2013 has been an eventful year in the world of technology. With the disclosures by Edward Snowden beginning in May, the brief shutdown of Silk Road, and arrest of Ross Ulbricht, the focus on privacy and security has become more intense than perhaps at any point in the history of the web. With Silk Road in the headlines, the concept of Bitcoin gained widespread press coverage. This resulted in a Congressional hearing on virtual currencies and an exchange rate of below $1000.00 (USD).
In the realm of Asian technology, however, the game-changing events weren’t front-page news — at least, not in the English-language media. Here are five important stories from 2013 in Asian technology.
1. Japanese telecom Softbank acquires Sprint for $21.6 billion
Softbank’s bid for Sprint started in late 2012, but the transaction didn't closed until July 10, 2013. In a related transaction, Sprint bought wireless telecommunications firm Clearwire at the same time the Softbank takeover was pending. The end result of these acquisitions has made Softbank Group tied for the third-largest mobile telecom in the world at $32 billion in revenue for the first half of 2013. (State-owned China Mobile reported $43 billion, Verizon was in second at $37 billion, and AT&T tied for third at $32 million.)
Softbank’s CEO, Masayoshi Son, indicates that he is “preparing a secret weapon” to revive Sprint’s operations. He plans to focus on fixing Sprint’s network, which has been lagging behind AT&T and Verizon for several years. Softbank’s domestic wireless operations were purchased from Vodafone in 2006. At the time of purchase, Vodafone’s Japanese operations were flailing compared to competitors KDDI and NTT docomo. Since the purchase, Softbank Mobile’s operating profit has more than doubled, due in part to Softbank locking up the iPhone as an exclusive handset in Japan until the release of the 4S.
2. Oppo N1 shipping with CyanogenMod
Oppo Electronics, a burgeoning Chinese electronics manufacturer, has announced that its newest flagship phone — the N1 — scheduled to be released in December, will have the option to ship with the CyanogenMod out-of-the-box. This is a first for any phone and potentially the beginning of a new trend in mobile computing. With the announcement of Cyanogen incorporating earlier this year, the concept of Android ROMs distributed in a way similar to Linux distributions could be the start of unprecedented user control over smartphones. Similarly, Jolla has announced its intent to offer distributions of Sailfish OS for Android devices.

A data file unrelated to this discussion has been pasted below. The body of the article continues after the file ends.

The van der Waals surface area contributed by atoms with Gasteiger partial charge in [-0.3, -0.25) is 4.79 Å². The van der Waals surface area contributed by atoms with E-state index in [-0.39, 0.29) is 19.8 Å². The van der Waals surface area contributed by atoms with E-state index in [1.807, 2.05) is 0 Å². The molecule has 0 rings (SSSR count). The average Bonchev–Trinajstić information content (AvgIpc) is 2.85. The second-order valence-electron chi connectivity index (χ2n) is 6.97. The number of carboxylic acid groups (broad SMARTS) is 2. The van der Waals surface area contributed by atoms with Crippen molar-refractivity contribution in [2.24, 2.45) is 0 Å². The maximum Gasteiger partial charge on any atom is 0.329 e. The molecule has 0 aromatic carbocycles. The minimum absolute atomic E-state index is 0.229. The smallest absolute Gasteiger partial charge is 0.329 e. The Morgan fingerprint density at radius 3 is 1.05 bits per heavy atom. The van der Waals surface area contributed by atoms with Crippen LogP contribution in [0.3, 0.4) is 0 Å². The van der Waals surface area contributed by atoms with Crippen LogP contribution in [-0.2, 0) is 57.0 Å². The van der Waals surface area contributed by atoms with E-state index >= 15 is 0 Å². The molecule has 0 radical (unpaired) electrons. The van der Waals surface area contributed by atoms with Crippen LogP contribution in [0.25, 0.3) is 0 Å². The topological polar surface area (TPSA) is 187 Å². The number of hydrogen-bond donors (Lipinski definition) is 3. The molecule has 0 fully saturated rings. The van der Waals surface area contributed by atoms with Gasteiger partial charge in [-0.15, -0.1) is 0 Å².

3. India bans use of free email providers for government business
In the wake of the disclosures by Edward Snowden, the Indian government banned the use of privately-owned email services — like Google’s Gmail and Microsoft’s Outlook.com — for use in official government business. Instead, government employees are expected to use official resources provided by the National Informatics Centre, the internal-government IT services bureau.
4. PRC declares Bitcoin cannot be used as currency
The Chinese government has declared that Bitcoin, the popular digital currency, cannot be exchanged for foreign currency or used to pay mortgages, legal settlements, investments, or insurance. This action undermines the ability for any digital currency to operate in an effective manner competitive with official governmental currencies. This action was taken by the PRC after an exchange abruptly went offline, taking millions of dollars in users’ Bitcoins with it.
5. Acer posts massive losses, CEO and replacement resign
For Q3 2013, Acer posted an operating loss of NT $2.57 billion vs. an operating profit of NT $340 million, while facing an 11.8% decrease in sales year-on-year. Acer’s performance has not been stellar since the 2011 ousting of CEO Gianfranco Lanci, resulting in the resignation of his successor, JT Wang. Shortly after that announcement, corporate president Jim Wong — the man announced as Wang’s replacement — also resigned. In an effort to stop the bleeding, the founder of Acer, Stan Shih, agreed to return as unpaid President, and the CEO position has been eliminated.
Shih has 78 million shares vested in the company he founded. With the troubling state of things for OEMs in the age of tablet computing, reviving a flailing OEM is quite the undertaking. Shih has the benefit of being asked to take over — in contrast to Michael Dell’s takeover and privatization of the OEM that bears his name.
Weighing the big stories in Asian technology in 2013 is a task that requires a lot of reflection. While these stories are undoubtedly important to the overall industry landscape, they are far from an exhaustive look at the challenges that will be faced in the upcoming year. What other stories in Asian technology from 2013 do you think are significant? Share your insights and opinions in the discussion thread below.
James Sanders is a Tokyo-based programmer and technology journalist. Since 2013, he has been a regular contributor to TechRepublic and Tech Pro Research.